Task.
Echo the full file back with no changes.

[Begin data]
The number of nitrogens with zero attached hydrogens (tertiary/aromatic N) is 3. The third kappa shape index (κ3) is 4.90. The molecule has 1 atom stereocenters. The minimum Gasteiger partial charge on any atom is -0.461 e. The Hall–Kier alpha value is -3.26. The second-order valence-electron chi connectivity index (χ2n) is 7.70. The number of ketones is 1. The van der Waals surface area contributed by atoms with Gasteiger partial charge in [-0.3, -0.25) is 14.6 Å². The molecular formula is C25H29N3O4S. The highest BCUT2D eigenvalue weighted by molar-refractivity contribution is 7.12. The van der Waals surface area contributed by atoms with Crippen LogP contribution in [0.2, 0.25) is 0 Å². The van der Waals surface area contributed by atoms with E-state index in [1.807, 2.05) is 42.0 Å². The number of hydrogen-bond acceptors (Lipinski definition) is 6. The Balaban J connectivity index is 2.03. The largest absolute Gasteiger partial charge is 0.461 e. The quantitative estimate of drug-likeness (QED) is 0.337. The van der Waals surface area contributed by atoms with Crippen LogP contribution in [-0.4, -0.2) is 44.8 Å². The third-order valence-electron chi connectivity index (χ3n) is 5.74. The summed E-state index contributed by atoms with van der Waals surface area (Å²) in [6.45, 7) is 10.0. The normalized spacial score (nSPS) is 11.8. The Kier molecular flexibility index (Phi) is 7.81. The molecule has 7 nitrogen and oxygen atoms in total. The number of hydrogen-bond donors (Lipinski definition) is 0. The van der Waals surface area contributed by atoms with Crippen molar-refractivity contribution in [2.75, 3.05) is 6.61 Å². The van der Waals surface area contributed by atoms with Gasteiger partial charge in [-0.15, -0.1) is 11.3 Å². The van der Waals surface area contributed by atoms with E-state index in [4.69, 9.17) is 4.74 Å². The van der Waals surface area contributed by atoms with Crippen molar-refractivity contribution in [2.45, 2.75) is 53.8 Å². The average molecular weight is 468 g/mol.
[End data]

The number of nitrogens with zero attached hydrogens (tertiary/aromatic N) is 3. The third kappa shape index (κ3) is 4.90. The molecule has 1 atom stereocenters. The minimum Gasteiger partial charge on any atom is -0.461 e. The Hall–Kier alpha value is -3.26. The second-order valence-electron chi connectivity index (χ2n) is 7.70. The number of ketones is 1. The van der Waals surface area contributed by atoms with Gasteiger partial charge in [-0.3, -0.25) is 14.6 Å². The molecular formula is C25H29N3O4S. The highest BCUT2D eigenvalue weighted by molar-refractivity contribution is 7.12. The van der Waals surface area contributed by atoms with Crippen LogP contribution in [0.2, 0.25) is 0 Å². The van der Waals surface area contributed by atoms with E-state index in [1.807, 2.05) is 42.0 Å². The number of hydrogen-bond acceptors (Lipinski definition) is 6. The Balaban J connectivity index is 2.03. The largest absolute Gasteiger partial charge is 0.461 e. The quantitative estimate of drug-likeness (QED) is 0.337. The van der Waals surface area contributed by atoms with Crippen LogP contribution in [-0.4, -0.2) is 44.8 Å². The third-order valence-electron chi connectivity index (χ3n) is 5.74. The summed E-state index contributed by atoms with van der Waals surface area (Å²) in [6.45, 7) is 10.0. The normalized spacial score (nSPS) is 11.8. The Kier molecular flexibility index (Phi) is 7.81. The molecule has 7 nitrogen and oxygen atoms in total. The number of hydrogen-bond donors (Lipinski definition) is 0. The van der Waals surface area contributed by atoms with Crippen molar-refractivity contribution in [2.75, 3.05) is 6.61 Å². The van der Waals surface area contributed by atoms with Gasteiger partial charge in [-0.15, -0.1) is 11.3 Å². The van der Waals surface area contributed by atoms with E-state index in [4.69, 9.17) is 4.74 Å². The van der Waals surface area contributed by atoms with Crippen molar-refractivity contribution in [2.45, 2.75) is 53.8 Å². The average molecular weight is 468 g/mol.